For every false drop in her bawdy veins
A Grecian's life hath sunk; for every scruple
Of her contaminated carrion weight,
A Trojan hath been slain: since she could speak,
She hath not given so many good words breath
As for her Greeks and Trojans suffer'd death.
Paris: Fair Diomed, you do as chapmen do,
Dispraise the thing that you desire to buy:
But we in silence hold this virtue well,
We'll but commend what we intend to sell.
Reality check, Paris: you and your girlfriend are assholes. I love how harsh Diomedes is with him ("contaminated carrion weight"...yikes!). But Paris is as oblivious as ever. He's like "aww, you're just haggling." No, dude. Diomedes laid down some Real Talk there, R.-Kelly-style. You'd be wise to heed it.
In conclusion: I don't know what Troilus and Cressida is, but I like it. It could have been a standard remake of The Iliad, but instead it's a relentless parody of the poem's core themes. I wish I knew what inspired Shakespeare to write this beautiful mess. If you are a scientist working on time travel, please hurry up because I'd like to take a bottle of Tullamore Dew back to 1602 and ask him why he hates Homer so much.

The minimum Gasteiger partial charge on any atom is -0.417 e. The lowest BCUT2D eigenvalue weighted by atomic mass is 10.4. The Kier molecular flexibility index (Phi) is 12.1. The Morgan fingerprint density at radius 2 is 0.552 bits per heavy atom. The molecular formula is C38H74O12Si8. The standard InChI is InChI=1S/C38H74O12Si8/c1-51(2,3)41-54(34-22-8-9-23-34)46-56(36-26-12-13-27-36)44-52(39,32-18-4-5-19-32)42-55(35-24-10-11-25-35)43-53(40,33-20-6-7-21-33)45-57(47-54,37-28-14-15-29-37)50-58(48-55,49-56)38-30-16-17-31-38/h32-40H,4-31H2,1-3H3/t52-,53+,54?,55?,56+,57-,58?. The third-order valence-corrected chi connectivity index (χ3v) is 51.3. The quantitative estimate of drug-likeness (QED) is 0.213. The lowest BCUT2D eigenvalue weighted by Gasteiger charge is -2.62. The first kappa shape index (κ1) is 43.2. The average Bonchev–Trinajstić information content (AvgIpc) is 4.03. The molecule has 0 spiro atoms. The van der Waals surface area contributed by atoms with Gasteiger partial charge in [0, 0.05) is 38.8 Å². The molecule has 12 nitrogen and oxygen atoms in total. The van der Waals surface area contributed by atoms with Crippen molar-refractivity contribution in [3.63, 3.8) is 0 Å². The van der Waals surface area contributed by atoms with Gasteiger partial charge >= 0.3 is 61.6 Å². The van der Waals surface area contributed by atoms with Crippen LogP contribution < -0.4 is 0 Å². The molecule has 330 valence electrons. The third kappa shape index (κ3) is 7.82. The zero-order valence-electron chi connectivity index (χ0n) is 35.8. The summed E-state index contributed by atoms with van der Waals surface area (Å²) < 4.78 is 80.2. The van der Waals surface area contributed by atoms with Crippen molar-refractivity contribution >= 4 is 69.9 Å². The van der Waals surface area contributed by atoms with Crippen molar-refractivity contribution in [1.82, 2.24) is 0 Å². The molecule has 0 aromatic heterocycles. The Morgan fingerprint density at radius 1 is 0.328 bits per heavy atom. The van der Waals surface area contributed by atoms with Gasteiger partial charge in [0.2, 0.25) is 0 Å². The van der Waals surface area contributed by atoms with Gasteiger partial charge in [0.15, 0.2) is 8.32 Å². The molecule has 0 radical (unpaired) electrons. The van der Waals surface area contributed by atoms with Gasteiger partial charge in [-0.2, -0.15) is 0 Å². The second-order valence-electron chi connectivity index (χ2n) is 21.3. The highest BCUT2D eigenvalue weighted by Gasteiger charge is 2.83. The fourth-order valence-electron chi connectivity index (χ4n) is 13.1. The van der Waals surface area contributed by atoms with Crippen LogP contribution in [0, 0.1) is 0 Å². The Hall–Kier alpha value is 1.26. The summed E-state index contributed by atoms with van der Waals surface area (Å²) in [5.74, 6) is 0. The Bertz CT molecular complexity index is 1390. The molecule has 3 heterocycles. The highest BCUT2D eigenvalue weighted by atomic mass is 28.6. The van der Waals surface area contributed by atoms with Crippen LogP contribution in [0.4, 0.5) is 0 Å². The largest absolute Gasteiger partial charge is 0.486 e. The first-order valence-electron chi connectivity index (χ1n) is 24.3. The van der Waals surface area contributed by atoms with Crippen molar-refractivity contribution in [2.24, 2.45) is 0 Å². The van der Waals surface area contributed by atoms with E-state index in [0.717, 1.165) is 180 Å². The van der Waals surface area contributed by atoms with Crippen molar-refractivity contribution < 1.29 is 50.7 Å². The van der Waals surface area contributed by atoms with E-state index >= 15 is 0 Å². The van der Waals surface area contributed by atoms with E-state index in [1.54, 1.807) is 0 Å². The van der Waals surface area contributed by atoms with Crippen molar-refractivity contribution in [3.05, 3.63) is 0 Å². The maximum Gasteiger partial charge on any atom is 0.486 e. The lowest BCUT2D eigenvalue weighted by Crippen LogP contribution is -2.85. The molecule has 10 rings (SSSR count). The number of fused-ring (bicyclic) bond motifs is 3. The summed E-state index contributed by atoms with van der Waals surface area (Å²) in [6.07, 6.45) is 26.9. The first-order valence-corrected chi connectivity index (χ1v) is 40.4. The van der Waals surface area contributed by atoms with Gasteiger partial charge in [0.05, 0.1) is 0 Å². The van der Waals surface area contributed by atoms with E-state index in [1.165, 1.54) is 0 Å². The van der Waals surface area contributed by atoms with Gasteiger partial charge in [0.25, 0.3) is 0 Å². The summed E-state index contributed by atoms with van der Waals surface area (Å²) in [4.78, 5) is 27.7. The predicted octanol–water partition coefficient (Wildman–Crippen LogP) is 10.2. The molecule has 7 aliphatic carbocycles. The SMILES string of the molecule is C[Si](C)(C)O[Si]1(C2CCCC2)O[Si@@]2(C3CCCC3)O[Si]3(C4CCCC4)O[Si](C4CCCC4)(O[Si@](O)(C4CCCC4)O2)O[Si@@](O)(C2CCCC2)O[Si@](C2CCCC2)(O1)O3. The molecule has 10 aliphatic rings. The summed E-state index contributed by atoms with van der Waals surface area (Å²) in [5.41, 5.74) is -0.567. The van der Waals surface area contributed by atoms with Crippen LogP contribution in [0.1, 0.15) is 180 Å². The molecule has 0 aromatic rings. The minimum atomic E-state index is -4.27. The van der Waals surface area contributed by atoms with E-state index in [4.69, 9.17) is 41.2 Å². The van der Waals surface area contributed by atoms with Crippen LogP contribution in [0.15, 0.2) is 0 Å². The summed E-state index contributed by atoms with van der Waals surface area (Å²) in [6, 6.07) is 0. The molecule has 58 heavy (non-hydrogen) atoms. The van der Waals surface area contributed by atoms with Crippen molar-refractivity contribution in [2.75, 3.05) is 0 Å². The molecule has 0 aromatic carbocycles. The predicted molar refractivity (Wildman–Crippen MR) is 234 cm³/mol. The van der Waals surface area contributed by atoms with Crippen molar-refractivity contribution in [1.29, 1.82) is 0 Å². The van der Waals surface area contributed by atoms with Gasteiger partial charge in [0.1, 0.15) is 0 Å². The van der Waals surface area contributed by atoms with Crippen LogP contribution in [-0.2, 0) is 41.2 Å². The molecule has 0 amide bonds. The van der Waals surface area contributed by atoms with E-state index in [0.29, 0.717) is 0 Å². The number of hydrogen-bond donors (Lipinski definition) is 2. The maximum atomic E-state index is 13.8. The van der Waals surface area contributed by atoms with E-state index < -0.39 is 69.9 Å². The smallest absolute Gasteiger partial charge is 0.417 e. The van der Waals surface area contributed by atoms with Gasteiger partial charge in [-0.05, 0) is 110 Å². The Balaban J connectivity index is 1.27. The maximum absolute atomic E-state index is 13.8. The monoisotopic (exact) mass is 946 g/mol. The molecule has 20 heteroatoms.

Best Anachronism: Hector talks about Aristotle's philosophy in Act 2, Scene II, which means Aristotle either traveled back in time 1,000 years, or Hector traveled to the future. Either way: this play should have had more info re: the time machine.
Most Crazy Oracle: Cassandra is in this play! She makes an appearance once in a while, raving away, dispensing her prophesies, being heeded by nobody. Life sure is rough for people who sexually reject sun gods.